Icelandic Names: What Makes Them Unique?

An Icelandic woman leaning out of a car window

Carrying an Icelandic name can be quite humorous at times. Especially when you tell it to someone who doesn’t know the language. The names can be long, have letters unique to the Icelandic language and then they change depending on how the person is being talked about.

The name Egill for example, a common male name in Iceland, changes to Agli when put in a sentence like ‘I am with Agli’. This can be confusing even to those native to Iceland. 

I swear it, sometimes I think they made up these rules simply to make it more difficult. 

Icelandic children, autumn

My name, for instance, is one of those names that the Vikings made up after having arrived in Iceland. The isolation then made it so that the name didn’t travel to the rest of Scandinavia. Making it unknown and, frankly, quite bizarre outside the island.

However, the name became popular in Iceland and has not lost its place in the top 10 for centuries. Ragnheiður means ‘as bright as the old pagan gods’ and is a female version of the famous Viking male name Ragnar. But it wasn’t until I started traveling that this name started causing troubles. I remember standing at gate to board a plane in Laos and the administration office workers grouping together to see who, or possible what, would appear when they called out this ridiculous name.

We don’t all have odd names or names that are challenging in spelling and pronunciation. With globalization that we have seen during the last century, Icelanders have begun seeking international names for their children. Names like Andrea (female), Viktoría (female), Leó (male), and Gabríel (male) are now typical names in Iceland. Although, of course, mixed with the traditional Sigurður (male), Guðrún (female), Ingibjörg (female), and Þorsteinn (male).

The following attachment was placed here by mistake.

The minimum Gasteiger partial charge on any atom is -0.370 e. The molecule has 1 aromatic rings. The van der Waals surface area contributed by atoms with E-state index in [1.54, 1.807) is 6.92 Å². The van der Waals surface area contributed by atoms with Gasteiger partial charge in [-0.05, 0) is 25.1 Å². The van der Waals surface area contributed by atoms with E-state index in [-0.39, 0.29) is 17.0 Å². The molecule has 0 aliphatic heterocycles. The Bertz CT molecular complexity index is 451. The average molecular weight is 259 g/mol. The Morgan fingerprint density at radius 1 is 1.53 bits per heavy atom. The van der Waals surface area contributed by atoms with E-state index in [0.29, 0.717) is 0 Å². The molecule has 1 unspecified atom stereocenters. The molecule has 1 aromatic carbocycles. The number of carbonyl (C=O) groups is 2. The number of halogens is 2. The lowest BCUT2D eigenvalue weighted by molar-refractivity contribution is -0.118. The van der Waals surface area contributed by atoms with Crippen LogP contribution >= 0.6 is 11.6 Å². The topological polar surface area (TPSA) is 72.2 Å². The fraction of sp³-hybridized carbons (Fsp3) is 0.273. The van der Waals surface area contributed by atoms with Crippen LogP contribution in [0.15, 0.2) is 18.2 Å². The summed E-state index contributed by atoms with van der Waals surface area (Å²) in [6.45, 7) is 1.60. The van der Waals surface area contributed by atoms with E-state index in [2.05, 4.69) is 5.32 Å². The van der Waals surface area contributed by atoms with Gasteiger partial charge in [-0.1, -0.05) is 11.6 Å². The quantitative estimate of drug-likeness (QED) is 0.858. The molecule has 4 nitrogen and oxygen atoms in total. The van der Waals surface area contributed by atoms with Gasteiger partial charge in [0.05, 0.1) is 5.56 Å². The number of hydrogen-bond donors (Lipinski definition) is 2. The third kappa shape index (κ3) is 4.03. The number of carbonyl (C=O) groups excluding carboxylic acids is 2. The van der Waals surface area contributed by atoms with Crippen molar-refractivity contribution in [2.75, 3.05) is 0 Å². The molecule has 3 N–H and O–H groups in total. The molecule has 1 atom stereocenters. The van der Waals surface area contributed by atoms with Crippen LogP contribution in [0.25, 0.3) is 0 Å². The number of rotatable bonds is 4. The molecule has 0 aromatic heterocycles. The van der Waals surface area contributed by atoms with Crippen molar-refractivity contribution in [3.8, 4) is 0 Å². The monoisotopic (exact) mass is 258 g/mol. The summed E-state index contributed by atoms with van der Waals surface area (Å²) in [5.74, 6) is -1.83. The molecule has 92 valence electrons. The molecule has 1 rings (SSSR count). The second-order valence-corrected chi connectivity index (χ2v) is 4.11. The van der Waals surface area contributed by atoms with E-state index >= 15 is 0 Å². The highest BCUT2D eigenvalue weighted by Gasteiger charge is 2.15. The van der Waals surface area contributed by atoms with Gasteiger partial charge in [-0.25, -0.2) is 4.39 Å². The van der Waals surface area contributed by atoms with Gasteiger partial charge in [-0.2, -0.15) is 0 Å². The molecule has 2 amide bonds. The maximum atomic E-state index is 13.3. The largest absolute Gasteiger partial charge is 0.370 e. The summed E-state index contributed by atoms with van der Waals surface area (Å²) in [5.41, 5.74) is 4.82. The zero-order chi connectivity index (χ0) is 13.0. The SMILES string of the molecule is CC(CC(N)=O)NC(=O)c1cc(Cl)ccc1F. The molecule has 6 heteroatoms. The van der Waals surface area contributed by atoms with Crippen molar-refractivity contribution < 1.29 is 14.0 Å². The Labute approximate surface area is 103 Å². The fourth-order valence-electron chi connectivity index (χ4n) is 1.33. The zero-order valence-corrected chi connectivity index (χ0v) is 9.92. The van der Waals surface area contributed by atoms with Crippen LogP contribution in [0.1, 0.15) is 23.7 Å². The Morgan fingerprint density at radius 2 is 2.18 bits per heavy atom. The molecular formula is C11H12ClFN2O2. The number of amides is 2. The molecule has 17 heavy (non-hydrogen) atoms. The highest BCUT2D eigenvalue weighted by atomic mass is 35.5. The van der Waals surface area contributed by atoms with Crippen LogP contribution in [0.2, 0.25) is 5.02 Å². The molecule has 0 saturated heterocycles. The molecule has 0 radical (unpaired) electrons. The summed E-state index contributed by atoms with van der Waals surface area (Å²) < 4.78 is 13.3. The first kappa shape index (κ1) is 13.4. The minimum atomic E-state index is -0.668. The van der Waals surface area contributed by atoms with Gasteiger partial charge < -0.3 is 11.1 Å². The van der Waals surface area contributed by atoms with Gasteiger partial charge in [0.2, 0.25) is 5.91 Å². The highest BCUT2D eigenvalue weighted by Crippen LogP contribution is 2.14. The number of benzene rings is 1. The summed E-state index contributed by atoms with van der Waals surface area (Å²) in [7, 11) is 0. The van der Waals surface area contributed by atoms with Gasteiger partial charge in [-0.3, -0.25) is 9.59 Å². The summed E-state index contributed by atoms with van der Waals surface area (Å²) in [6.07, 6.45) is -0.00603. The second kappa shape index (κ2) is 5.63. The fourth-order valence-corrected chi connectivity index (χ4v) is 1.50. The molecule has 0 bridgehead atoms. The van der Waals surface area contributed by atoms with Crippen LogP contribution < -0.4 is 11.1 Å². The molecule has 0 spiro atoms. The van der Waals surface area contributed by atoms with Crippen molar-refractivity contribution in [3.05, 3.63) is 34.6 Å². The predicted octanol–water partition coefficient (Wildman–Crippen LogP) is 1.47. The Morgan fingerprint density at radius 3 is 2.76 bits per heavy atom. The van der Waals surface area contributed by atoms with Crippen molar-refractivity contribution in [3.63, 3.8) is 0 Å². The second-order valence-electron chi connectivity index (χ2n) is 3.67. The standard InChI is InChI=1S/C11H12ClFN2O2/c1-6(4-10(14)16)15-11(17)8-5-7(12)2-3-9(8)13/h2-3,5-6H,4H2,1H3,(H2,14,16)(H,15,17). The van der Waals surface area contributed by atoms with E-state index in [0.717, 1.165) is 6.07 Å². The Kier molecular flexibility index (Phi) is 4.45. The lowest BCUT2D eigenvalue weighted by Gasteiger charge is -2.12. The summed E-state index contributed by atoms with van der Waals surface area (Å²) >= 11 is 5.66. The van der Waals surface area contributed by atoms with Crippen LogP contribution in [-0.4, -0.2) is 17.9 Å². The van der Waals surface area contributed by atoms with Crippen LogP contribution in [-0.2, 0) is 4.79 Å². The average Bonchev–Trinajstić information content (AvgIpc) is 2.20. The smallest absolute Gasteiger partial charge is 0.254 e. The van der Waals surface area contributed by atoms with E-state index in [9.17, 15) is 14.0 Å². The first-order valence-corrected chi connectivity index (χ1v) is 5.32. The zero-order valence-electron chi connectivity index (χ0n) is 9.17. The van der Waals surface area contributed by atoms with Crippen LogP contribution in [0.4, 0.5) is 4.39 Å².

But now I have gotten ahead of myself. Let‘s go way back to the roots.

Origin of Icelandic names

The names of the first people here in Iceland came mainly from the Nordic countries. However, when those Norse people were sailing to Iceland they would often stop in the Celtic islands, Ireland, and Scotland, to barbarically kidnap women and take them to Iceland. This tragic yet often unmentioned part of history would later prove to have added a twist to the Icelandic naming culture.

Viking boat and moody skies in Iceland

Here are some examples of original names:

  • Flóki (male)
  • Ingólfur (male)
  • Einar (male)
  • Helgi (male)
  • Ketill (male)
  • Auður (female)
  • Arnkatla (female)
  • Hallbera (female)
  • Kaðlín (female)
  • Þuríður (female)
  • Valgerður (female)

After the settlers had arrived new names started popping up. Those were often simply made up from those pre-existing, with slight alterations such as Álfheiður (‘bright like an elf’) or Ásdís (‘divine fairy’). The prefix Álf– was already a circulation and so was Ás-, both in a male and female version. Moreover the suffix -dís was recognized in common names like Herdís.

Fun fact: Icelanders still use this tradition today, simply taking apart and replacing prefixes and extensions.

Then there were other inspirational factors such as the landscape. The name Snælaug (‘snow pool’) didn’t appear until about 1155. Her mother’s name was Geirlaug, so it is obvious where the extension came from and the prefix. Well, that’s also quite overt. There is no shortage of snow or hot pools in Iceland. And, actually, they go together perfectly!

The years went by and Icelanders started experimenting more and more, taking inspiration from anywhere they could get it. Therefore, it might not have been much of a surprise that when religion changed in Iceland, going from Paganism to Christianity, the names changed with them.

This is when Guðleifur (male), Rakel (female), Pétur (male), Guðfinna (female) and other biblical names – or with the prefix Guð – meaning ‘God’ – started taking their place. Many of these names are some of the more popular names in Iceland still to this day.

Other naming influences in Iceland

Another naming influx came when Icelanders started traveling more and getting further influence from abroad. This meant more royal names, like Anna in the mid-15th century, Elísabet (Elisabeth) in the late 16th century, and Kristján (Christian) arrived around the same time.  

An Icelandic turf house

Until the mid-18th century, Icelanders only carried one name, with the addition of their last name. It wasn’t until 2 parents named a pair of siblings each with 2 names that the second name trend took off. This has led to the majority of the population carrying 2 names.

People in Iceland often joke that 2 names make it easier to scold your child. Gives yelling the name more weight!

Facts about Icelandic names, laws, and naming etiquette

  • There are only about 3 names that are used both for girls and boys, the rest is gender-based.